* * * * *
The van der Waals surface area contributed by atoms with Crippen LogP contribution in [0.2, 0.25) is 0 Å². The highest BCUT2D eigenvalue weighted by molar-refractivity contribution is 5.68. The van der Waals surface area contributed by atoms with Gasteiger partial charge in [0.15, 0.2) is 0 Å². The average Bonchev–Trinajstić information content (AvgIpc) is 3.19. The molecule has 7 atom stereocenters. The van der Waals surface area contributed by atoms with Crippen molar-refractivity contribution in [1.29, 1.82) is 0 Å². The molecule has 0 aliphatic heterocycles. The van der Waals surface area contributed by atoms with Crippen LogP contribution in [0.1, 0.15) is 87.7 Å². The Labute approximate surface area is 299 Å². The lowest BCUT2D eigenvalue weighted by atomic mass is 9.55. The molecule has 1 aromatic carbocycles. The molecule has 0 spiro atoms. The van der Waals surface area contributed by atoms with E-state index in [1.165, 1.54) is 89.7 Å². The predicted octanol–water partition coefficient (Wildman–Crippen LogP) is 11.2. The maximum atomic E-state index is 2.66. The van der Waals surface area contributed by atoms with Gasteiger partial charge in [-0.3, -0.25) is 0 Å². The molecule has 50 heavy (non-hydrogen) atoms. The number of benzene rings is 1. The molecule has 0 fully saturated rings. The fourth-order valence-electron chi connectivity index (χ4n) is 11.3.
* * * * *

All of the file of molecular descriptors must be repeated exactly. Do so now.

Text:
The van der Waals surface area contributed by atoms with Crippen LogP contribution in [0.2, 0.25) is 0 Å². The highest BCUT2D eigenvalue weighted by molar-refractivity contribution is 5.68. The van der Waals surface area contributed by atoms with Gasteiger partial charge in [0.15, 0.2) is 0 Å². The average Bonchev–Trinajstić information content (AvgIpc) is 3.19. The molecule has 7 atom stereocenters. The van der Waals surface area contributed by atoms with Crippen molar-refractivity contribution in [1.29, 1.82) is 0 Å². The molecule has 0 aliphatic heterocycles. The van der Waals surface area contributed by atoms with Crippen LogP contribution in [0.1, 0.15) is 87.7 Å². The Labute approximate surface area is 299 Å². The lowest BCUT2D eigenvalue weighted by atomic mass is 9.55. The molecule has 1 aromatic carbocycles. The molecule has 0 spiro atoms. The van der Waals surface area contributed by atoms with E-state index in [1.165, 1.54) is 89.7 Å². The predicted octanol–water partition coefficient (Wildman–Crippen LogP) is 11.2. The maximum atomic E-state index is 2.66. The van der Waals surface area contributed by atoms with Gasteiger partial charge in [-0.3, -0.25) is 0 Å². The molecule has 50 heavy (non-hydrogen) atoms. The number of benzene rings is 1. The molecule has 0 fully saturated rings. The fourth-order valence-electron chi connectivity index (χ4n) is 11.3.